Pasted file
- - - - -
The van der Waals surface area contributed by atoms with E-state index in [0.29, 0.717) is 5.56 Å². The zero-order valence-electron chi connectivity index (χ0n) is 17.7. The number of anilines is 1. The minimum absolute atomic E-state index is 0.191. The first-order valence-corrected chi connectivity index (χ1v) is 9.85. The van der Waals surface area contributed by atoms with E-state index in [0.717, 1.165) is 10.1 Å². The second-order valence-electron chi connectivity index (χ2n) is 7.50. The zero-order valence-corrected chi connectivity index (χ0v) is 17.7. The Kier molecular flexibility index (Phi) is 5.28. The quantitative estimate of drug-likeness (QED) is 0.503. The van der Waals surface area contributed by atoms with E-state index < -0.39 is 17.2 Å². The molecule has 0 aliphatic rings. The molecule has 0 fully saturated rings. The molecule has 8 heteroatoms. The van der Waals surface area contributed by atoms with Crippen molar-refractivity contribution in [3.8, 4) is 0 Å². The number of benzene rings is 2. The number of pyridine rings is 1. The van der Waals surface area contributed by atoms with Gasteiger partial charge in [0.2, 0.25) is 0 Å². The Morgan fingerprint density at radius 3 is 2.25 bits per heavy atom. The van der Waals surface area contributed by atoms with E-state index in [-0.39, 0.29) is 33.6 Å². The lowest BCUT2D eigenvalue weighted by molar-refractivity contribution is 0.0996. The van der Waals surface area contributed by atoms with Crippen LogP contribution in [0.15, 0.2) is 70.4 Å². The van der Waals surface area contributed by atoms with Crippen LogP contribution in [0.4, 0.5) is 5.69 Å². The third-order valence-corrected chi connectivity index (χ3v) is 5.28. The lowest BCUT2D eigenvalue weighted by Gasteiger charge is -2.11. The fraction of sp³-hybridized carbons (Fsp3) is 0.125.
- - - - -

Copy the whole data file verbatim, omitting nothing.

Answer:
The van der Waals surface area contributed by atoms with E-state index in [0.29, 0.717) is 5.56 Å². The zero-order valence-electron chi connectivity index (χ0n) is 17.7. The number of anilines is 1. The minimum absolute atomic E-state index is 0.191. The first-order valence-corrected chi connectivity index (χ1v) is 9.85. The van der Waals surface area contributed by atoms with E-state index in [0.717, 1.165) is 10.1 Å². The second-order valence-electron chi connectivity index (χ2n) is 7.50. The zero-order valence-corrected chi connectivity index (χ0v) is 17.7. The Kier molecular flexibility index (Phi) is 5.28. The quantitative estimate of drug-likeness (QED) is 0.503. The van der Waals surface area contributed by atoms with E-state index < -0.39 is 17.2 Å². The molecule has 0 aliphatic rings. The molecule has 0 fully saturated rings. The molecule has 8 heteroatoms. The van der Waals surface area contributed by atoms with Crippen molar-refractivity contribution in [3.8, 4) is 0 Å². The number of benzene rings is 2. The number of pyridine rings is 1. The van der Waals surface area contributed by atoms with Gasteiger partial charge in [0.2, 0.25) is 0 Å². The Morgan fingerprint density at radius 3 is 2.25 bits per heavy atom. The van der Waals surface area contributed by atoms with E-state index in [-0.39, 0.29) is 33.6 Å². The lowest BCUT2D eigenvalue weighted by molar-refractivity contribution is 0.0996. The van der Waals surface area contributed by atoms with Crippen LogP contribution in [0.15, 0.2) is 70.4 Å². The van der Waals surface area contributed by atoms with Crippen LogP contribution in [0.4, 0.5) is 5.69 Å². The third-order valence-corrected chi connectivity index (χ3v) is 5.28. The lowest BCUT2D eigenvalue weighted by Gasteiger charge is -2.11. The fraction of sp³-hybridized carbons (Fsp3) is 0.125.